Restoration House as we see it today is the amalgamation of two medieval buildings which were combined in the late 16th or early 17th century to create a mansion house just outside the south east corner of the city wall Restoration House is a unique survival of a city mansion. Situated in the heart of historic Rochester (England) the house takes it’s name from the stay of King Charles II on the eve of the Restoration. It is also the Satis House of Dickens’ “Great Expectations”, the home of Miss Havisham.
Restoration House as we see it today is the amalgamation of two medieval buildings which were combined in the late 16th or early 17th century to create a mansion house just outside the south east corner of the city wall of Rochester. It was neither a town house nor a country seat but shared features of both, not least being the political seat of its creator and first owner Henry Clerke. Henry Clerke and his son Francis, both ambitious lawyers, were both elected several times as Royalist members of Parliament for Rochester.
The Civil War during the 1640’s led to this property, which was central to their political effectiveness, being sequestered and occupied by Colonel Gibbon, Cromwell’s commander in the South East. However with the death of Cromwell in 1658 and the weakness of his son, Royalist forces began plotting to restore the deposed King’s son, Charles Stuart, exiled in France and Holland, back onto the throne.
rom early 1660 plans were advancing and Rochester being the only crossing of the Medway on the road from Dover to London was a strategic consideration, more so with a large part of the nation’s fleet, much expanded under Cromwell, being moored at Chatham Dockyard nearby.
The mansion in the ownership of Royalist Francis Clerke and presumably with the cooperation of Colonel Gibbon, was fitted up to receive the young Charles and to act as his overnight base in Rochester, an important stage on his progress to London. With Charles were his two younger brothers the Dukes of York and Gloucester.
Over the past ten years the present owners of Restoration House have uncovered various parts of the decorative scheme which they believe were “run up” for the occasion. These provide fascinating examples of fashionable mid-17th century Continental taste seen through provincial eyes at a time when such innovations had been quashed by Cromwell. Thus the use of ‘French Grey’ paint, of paint effect ‘marbling’ and ‘japanning’, of the opening up of rooms through ‘French doors’ cut into earlier partitions were not only introduced for Charles’ reception but have miraculously survived under later layers to be now once more revealed.
Restoration House has an unusually large walled garden of some ¾ of an acre, the same extent as in the 1864 OS map. This is an unexpected haven just 100 yards off the old High St. As well as boundary walls the garden is divided length ways by a central brick wall itself pierced with archways and a formal pond connecting the two parts.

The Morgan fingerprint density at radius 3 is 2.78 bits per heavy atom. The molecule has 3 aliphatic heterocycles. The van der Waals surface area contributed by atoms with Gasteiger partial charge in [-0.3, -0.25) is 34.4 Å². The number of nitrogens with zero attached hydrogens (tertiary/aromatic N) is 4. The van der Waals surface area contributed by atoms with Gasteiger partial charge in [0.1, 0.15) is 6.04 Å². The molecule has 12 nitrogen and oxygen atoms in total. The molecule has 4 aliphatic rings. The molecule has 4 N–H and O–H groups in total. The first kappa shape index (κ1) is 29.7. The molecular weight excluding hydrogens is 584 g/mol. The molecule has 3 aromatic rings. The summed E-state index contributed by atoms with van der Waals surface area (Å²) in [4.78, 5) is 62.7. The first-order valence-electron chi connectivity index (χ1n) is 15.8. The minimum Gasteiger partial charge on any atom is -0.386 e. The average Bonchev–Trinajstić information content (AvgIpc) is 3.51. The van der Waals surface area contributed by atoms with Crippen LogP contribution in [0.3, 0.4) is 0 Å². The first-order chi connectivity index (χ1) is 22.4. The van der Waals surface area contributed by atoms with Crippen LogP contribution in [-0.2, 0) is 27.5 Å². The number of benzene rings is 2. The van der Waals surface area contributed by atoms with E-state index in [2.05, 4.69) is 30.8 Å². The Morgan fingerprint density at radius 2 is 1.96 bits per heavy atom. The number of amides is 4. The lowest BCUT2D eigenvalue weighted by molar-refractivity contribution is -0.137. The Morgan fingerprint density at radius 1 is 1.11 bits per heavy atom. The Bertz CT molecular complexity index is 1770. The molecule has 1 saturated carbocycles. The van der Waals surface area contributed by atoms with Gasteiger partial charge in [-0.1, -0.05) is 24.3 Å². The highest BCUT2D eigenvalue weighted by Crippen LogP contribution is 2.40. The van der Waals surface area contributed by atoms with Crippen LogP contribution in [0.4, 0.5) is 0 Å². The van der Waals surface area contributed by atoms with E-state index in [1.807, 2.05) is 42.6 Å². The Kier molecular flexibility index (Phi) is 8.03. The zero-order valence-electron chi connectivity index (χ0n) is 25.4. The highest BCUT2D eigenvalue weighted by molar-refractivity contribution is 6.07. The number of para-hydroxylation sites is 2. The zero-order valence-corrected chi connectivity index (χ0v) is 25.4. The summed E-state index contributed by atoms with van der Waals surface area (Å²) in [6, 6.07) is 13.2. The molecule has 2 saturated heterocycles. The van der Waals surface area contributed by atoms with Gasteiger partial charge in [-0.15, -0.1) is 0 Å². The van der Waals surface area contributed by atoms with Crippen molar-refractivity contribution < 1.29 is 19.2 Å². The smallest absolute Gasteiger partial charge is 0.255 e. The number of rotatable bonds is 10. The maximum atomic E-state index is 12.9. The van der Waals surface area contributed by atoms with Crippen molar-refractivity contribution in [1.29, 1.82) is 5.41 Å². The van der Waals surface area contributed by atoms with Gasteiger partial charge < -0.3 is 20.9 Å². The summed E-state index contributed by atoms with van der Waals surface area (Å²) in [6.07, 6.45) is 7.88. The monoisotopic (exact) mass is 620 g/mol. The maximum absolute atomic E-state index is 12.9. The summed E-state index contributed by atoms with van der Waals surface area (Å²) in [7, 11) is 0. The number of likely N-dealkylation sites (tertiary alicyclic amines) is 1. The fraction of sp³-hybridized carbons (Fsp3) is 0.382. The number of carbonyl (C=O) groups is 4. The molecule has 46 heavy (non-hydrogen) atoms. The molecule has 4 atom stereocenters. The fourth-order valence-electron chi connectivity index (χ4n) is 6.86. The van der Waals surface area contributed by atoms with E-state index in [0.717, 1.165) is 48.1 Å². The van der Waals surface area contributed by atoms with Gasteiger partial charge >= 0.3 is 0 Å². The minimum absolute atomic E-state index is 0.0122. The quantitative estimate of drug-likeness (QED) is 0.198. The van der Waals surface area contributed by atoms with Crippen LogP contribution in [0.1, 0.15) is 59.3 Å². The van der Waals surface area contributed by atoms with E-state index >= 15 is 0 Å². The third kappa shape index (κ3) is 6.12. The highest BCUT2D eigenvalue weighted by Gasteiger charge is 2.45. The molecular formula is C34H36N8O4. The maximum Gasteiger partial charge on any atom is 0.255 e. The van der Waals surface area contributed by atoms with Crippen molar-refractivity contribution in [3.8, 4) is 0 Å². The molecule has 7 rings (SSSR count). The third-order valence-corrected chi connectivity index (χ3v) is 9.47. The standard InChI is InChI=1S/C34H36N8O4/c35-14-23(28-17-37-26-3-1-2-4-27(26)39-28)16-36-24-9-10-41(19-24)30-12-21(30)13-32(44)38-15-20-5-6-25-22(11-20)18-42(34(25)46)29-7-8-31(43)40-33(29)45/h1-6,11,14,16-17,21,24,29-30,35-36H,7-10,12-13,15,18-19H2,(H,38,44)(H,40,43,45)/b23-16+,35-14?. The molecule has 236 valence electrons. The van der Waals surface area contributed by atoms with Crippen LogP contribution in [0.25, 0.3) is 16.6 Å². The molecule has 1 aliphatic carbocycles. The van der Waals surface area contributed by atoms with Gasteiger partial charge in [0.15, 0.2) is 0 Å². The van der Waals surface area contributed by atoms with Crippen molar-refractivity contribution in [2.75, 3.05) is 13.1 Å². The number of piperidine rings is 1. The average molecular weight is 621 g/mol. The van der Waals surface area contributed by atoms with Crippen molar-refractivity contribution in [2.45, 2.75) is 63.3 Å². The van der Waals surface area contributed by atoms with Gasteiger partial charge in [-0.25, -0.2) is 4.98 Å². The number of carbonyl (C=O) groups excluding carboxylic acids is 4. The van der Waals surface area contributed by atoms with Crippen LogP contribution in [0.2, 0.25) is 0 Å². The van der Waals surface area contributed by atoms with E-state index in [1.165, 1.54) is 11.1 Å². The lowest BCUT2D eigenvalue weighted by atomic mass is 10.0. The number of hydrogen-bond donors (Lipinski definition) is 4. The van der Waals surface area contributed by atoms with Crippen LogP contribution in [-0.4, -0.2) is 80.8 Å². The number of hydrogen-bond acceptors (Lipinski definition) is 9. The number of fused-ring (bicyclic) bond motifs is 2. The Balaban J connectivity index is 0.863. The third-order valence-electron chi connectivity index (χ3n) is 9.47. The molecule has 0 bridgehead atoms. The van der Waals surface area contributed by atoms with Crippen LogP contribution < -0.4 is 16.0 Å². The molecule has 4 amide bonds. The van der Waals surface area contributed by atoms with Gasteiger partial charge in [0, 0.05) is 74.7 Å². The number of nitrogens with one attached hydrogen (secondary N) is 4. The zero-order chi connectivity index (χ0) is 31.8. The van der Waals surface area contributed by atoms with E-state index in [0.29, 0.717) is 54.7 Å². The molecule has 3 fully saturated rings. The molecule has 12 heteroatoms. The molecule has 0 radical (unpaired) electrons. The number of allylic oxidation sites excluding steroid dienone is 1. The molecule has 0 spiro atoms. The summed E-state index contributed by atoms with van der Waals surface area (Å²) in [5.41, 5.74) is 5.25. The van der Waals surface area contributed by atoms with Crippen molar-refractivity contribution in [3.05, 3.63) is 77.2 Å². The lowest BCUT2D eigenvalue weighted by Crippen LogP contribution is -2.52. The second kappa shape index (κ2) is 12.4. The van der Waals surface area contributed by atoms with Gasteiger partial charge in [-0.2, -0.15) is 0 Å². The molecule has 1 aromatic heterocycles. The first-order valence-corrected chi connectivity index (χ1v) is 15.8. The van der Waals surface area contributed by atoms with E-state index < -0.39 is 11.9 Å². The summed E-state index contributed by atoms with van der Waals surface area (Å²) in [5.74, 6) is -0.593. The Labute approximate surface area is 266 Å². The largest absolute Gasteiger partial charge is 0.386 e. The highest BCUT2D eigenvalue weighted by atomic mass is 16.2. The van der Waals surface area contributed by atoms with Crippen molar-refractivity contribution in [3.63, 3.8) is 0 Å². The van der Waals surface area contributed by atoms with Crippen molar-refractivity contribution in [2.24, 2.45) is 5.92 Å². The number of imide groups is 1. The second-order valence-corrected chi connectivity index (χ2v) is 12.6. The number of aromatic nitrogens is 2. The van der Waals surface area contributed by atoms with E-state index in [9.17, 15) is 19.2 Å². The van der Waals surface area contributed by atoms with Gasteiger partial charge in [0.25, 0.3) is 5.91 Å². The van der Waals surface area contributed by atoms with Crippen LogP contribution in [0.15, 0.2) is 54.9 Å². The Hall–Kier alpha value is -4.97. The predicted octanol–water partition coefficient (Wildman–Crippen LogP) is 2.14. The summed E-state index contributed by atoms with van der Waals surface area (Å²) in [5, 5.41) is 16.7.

These two parts are made up of formal and productive areas. A large boxwood parterre dominates the Southern garden flanked by an herbaceous border and a picturesque half sunk green house roofed in glass scales, while opposite a long shrubbery nestles in the shade of the wall. An upper lawn sweeps back towards the house with a mixed border of intricate planting. Between these the level drops to a long Portland stone pond, its balustrade over hung with fruiting quinces, adjacent to which is an established Muscat vine.
Walking through a brick archway one can enter an enclosed Cutting garden which supplies the house with flowers for arrangements. A vegetable garden and second green house close the eastern vista.
Walking back towards the house the level expanse of Yew Court, the topiary on one side cast long shadows, while in an opening of the hedges on the other side entry is gained into a flourishing Mediterranean pot garden with giant Echiums and Citrus under swags of Wisteria.
The garden as it stands has been created over the past decade incorporating mature trees and archaeological features. Reclaimed local materials and traditional building skills and possibly most important of all, lime mortar, have been used throughout.
Please check before visiting.
Telephone: Monday to Friday 10am - 5pm
Restoration House,17-19 Crow Lane,Rochester,Kent.ME1 1RF
Disclaimer: The information on this leisure attraction was presented with the best of intentions. Any reported errors will be corrected immediately. People interested in contacting the above leisure attraction should confirm for themselves the accuracy of any data presented.
Last Updated: 28 Apr 2015